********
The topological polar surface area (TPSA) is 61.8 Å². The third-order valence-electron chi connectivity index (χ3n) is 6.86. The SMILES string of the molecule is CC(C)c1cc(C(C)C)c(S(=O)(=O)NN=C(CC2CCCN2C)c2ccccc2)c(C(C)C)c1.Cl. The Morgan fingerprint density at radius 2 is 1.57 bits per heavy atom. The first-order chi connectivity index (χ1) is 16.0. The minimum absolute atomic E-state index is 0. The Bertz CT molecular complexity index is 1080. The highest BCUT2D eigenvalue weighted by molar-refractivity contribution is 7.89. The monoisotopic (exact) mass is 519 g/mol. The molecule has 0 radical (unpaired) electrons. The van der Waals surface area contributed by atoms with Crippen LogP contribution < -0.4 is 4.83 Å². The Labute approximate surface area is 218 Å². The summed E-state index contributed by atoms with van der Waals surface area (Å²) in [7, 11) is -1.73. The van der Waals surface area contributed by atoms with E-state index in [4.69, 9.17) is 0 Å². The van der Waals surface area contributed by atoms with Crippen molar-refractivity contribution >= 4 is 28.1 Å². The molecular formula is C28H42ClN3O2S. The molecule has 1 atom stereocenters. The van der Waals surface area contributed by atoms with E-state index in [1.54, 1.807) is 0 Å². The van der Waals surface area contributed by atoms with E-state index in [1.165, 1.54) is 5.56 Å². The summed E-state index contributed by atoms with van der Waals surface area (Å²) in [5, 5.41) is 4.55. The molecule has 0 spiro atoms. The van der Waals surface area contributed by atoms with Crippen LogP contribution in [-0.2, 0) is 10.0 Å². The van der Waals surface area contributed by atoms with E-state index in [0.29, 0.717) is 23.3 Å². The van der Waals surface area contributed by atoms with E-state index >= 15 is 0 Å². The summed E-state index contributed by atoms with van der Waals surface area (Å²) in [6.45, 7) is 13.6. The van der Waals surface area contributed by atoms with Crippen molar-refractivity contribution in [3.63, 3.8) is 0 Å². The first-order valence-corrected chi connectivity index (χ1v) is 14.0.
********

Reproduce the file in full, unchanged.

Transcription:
The topological polar surface area (TPSA) is 61.8 Å². The third-order valence-electron chi connectivity index (χ3n) is 6.86. The SMILES string of the molecule is CC(C)c1cc(C(C)C)c(S(=O)(=O)NN=C(CC2CCCN2C)c2ccccc2)c(C(C)C)c1.Cl. The Morgan fingerprint density at radius 2 is 1.57 bits per heavy atom. The first-order chi connectivity index (χ1) is 16.0. The minimum absolute atomic E-state index is 0. The Bertz CT molecular complexity index is 1080. The highest BCUT2D eigenvalue weighted by molar-refractivity contribution is 7.89. The monoisotopic (exact) mass is 519 g/mol. The molecule has 0 radical (unpaired) electrons. The van der Waals surface area contributed by atoms with Crippen LogP contribution < -0.4 is 4.83 Å². The Labute approximate surface area is 218 Å². The summed E-state index contributed by atoms with van der Waals surface area (Å²) in [7, 11) is -1.73. The van der Waals surface area contributed by atoms with E-state index in [4.69, 9.17) is 0 Å². The van der Waals surface area contributed by atoms with Crippen molar-refractivity contribution >= 4 is 28.1 Å². The molecular formula is C28H42ClN3O2S. The molecule has 1 atom stereocenters. The van der Waals surface area contributed by atoms with E-state index in [1.54, 1.807) is 0 Å². The van der Waals surface area contributed by atoms with E-state index in [1.165, 1.54) is 5.56 Å². The summed E-state index contributed by atoms with van der Waals surface area (Å²) in [5, 5.41) is 4.55. The molecule has 0 spiro atoms. The van der Waals surface area contributed by atoms with Crippen LogP contribution in [-0.2, 0) is 10.0 Å². The van der Waals surface area contributed by atoms with E-state index in [0.29, 0.717) is 23.3 Å². The van der Waals surface area contributed by atoms with E-state index >= 15 is 0 Å². The summed E-state index contributed by atoms with van der Waals surface area (Å²) in [6.45, 7) is 13.6. The van der Waals surface area contributed by atoms with Crippen molar-refractivity contribution in [3.63, 3.8) is 0 Å². The first-order valence-corrected chi connectivity index (χ1v) is 14.0.